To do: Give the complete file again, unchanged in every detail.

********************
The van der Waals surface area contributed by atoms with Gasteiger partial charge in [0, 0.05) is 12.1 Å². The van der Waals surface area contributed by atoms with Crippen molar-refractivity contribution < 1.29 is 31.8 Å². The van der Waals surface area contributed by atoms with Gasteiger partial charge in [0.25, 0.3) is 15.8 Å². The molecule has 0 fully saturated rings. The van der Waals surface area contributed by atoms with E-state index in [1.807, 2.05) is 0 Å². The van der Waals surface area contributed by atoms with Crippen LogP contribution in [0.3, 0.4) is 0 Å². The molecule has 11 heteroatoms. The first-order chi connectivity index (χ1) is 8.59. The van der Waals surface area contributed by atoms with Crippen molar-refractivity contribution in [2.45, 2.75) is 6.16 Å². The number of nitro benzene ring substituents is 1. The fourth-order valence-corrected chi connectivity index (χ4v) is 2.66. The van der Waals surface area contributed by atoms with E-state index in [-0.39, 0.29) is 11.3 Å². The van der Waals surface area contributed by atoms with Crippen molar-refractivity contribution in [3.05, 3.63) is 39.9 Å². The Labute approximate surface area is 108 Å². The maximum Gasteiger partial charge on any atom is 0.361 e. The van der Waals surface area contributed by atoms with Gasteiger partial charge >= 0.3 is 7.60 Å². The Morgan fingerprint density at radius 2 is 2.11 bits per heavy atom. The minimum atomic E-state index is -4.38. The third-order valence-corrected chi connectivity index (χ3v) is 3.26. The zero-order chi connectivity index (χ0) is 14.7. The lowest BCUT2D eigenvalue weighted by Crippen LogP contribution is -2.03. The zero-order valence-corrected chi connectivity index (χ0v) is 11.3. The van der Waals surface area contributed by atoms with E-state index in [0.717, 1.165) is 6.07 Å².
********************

The van der Waals surface area contributed by atoms with Gasteiger partial charge in [0, 0.05) is 12.1 Å². The van der Waals surface area contributed by atoms with Crippen molar-refractivity contribution < 1.29 is 31.8 Å². The van der Waals surface area contributed by atoms with Gasteiger partial charge in [0.25, 0.3) is 15.8 Å². The molecule has 0 fully saturated rings. The van der Waals surface area contributed by atoms with E-state index in [1.807, 2.05) is 0 Å². The van der Waals surface area contributed by atoms with Crippen LogP contribution in [0.3, 0.4) is 0 Å². The molecule has 11 heteroatoms. The first-order chi connectivity index (χ1) is 8.59. The van der Waals surface area contributed by atoms with Crippen molar-refractivity contribution in [2.45, 2.75) is 6.16 Å². The number of nitro benzene ring substituents is 1. The fourth-order valence-corrected chi connectivity index (χ4v) is 2.66. The van der Waals surface area contributed by atoms with E-state index in [-0.39, 0.29) is 11.3 Å². The van der Waals surface area contributed by atoms with Crippen molar-refractivity contribution in [3.05, 3.63) is 39.9 Å². The Labute approximate surface area is 108 Å². The maximum Gasteiger partial charge on any atom is 0.361 e. The van der Waals surface area contributed by atoms with Gasteiger partial charge >= 0.3 is 7.60 Å². The Morgan fingerprint density at radius 2 is 2.11 bits per heavy atom. The minimum atomic E-state index is -4.38. The third-order valence-corrected chi connectivity index (χ3v) is 3.26. The zero-order chi connectivity index (χ0) is 14.7. The lowest BCUT2D eigenvalue weighted by Crippen LogP contribution is -2.03. The zero-order valence-corrected chi connectivity index (χ0v) is 11.3. The van der Waals surface area contributed by atoms with E-state index in [0.717, 1.165) is 6.07 Å².